Ryan Eve vindicated in High Court after regulator’s blunders
The Bar Standards Board (BSB) has come under withering fire from a High Court judge for its treatment of an overseas student kicked off the bar training course in error.
Ryan Eve was forced to drop out of the Bar Professional Training Course (BPTC) with just three months to go after the BSB raised doubts about his perfectly valid English law degree. The regulator then botched his application for an exemption from the remaining bits of the course, leading it to crash to defeat in the High Court yesterday.
In a judgment published yesterday, an incensed Mr Justice Griffiths described what happened as an “injustice” and ordered the BSB to reconsider.
The BSB said: “The judgment identifies lessons from which we can learn and we will be reflecting on those over the coming weeks.”
Eve is from the Bahamas and began his law degree at Nottingham Trent by distance learning. He later transferred to an in-person course at Northumbria, graduating with a 2.2.
The next step on his journey to the bar was the BPTC, which he started in 2014, also at Northumbria. The judgment records that Eve was “on course” to pass and be called to the bar of England and Wales — meaning he could be admitted to the bar in the Bahamas as well.
Disaster, in the form of the BSB, struck when Eve was just a few months shy of qualifying. The regulator decided that Eve’s distance learning credits from Nottingham Trent didn’t count and so he didn’t have the academic credentials needed to take the BPTC in the first place.
This, Griffiths pointed out, was “a most surprising development given that he had actually graduated from [Northumbria]”. In fact, the regulator (and/or the university) had made a terrible mistake: a year or so later, both institutions wrote to Eve saying that they had changed their minds and his degree was in order.
By then, it was far too late: Eve had been forced to quit the course by order of an “implacable” BSB and was back in the Bahamas with nothing to show for his studies (and fees). He found a job at a local law firm doing what sounds like paralegal work and never qualified as a barrister.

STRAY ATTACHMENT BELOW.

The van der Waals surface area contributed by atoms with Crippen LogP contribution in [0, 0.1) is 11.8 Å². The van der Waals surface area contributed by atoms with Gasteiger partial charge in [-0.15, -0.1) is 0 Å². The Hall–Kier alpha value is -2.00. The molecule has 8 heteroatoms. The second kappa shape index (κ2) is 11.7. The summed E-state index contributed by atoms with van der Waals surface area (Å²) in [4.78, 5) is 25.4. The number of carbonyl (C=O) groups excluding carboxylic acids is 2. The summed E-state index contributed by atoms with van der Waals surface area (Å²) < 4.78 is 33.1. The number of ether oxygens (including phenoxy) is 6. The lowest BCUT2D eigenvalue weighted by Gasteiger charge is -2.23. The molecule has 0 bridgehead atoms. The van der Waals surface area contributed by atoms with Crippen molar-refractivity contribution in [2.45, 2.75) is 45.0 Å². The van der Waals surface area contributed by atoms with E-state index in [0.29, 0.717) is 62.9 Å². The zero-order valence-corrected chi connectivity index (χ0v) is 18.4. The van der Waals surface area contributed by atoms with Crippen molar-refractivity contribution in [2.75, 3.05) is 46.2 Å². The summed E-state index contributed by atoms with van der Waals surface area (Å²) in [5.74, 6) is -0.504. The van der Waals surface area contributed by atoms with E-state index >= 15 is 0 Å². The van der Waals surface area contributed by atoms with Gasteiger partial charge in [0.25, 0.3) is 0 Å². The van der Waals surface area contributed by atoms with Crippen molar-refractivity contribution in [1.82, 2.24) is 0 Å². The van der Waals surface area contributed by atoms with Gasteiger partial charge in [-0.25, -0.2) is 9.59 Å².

Eve told the court that he returned “in a very bad state mentally. I felt like the world had come to an end”.
In the High Court’s admiring words, “he never gave up”. Eve approached the BSB to ask for a waiver that would allow him to be called to the bar without completing the BPTC, under a recognised procedure for such exemptions.
In his application, he included a glowing reference from his firm, proof of passing most of his BPTC exams, and the BSB’s own letter showing how he had been forced to drop out “just short of the finishing line” through no fault of his own.
The BSB said no. Eve appealed, then appealed again to the High Court.
A clearly sympathetic Griffiths carpeted the BSB’s handling of the exemption application. Eve had suffered “a misfortune, indeed an injustice, for which he was not responsible, namely the incorrect decision to prevent him completing his BTPC in the first place”.
Despite that, the decision to reject his exemption application “effectively provided no reasoning at all”. It could, Griffiths said, “have been written by someone who had not read the documents. There was certainly nothing… to demonstrate that the author had read them”.
The review panel then “doubled-down on the reasons in the Original Decision and added nothing to them”. If anything, they produced a decision “even more defective than the Original Decision”. The judge noted that the names of the guilty panel members had been redacted from court documents “for reasons which have not been explained”.
The judgment concludes:
“The failure to provide adequate reasons in both the Original Decision and in the Review Decision was a serious irregularity which rendered both decisions unjust and unsustainable, with the result that the appeal will be allowed”.
That doesn’t mean that Eve automatically gets his exemption, though. The case goes back to the BSB for a fresh decision.
British barristers took to Twitter to register their disgust at the regulator. Edward Levey QC of Fountain Court Chambers described the case as “troubling”.
While Barbara Rich of 5 Stone Buildings called it “a series of life-wrecking mistakes and inadequate decisions made by the regulator for the blameless applicant, all involuntarily paid for by us”.
Eve’s barrister, Tom Wilding of The 36 Group, said: “I am delighted for my client and do hope that he gets a positive result second time around.”
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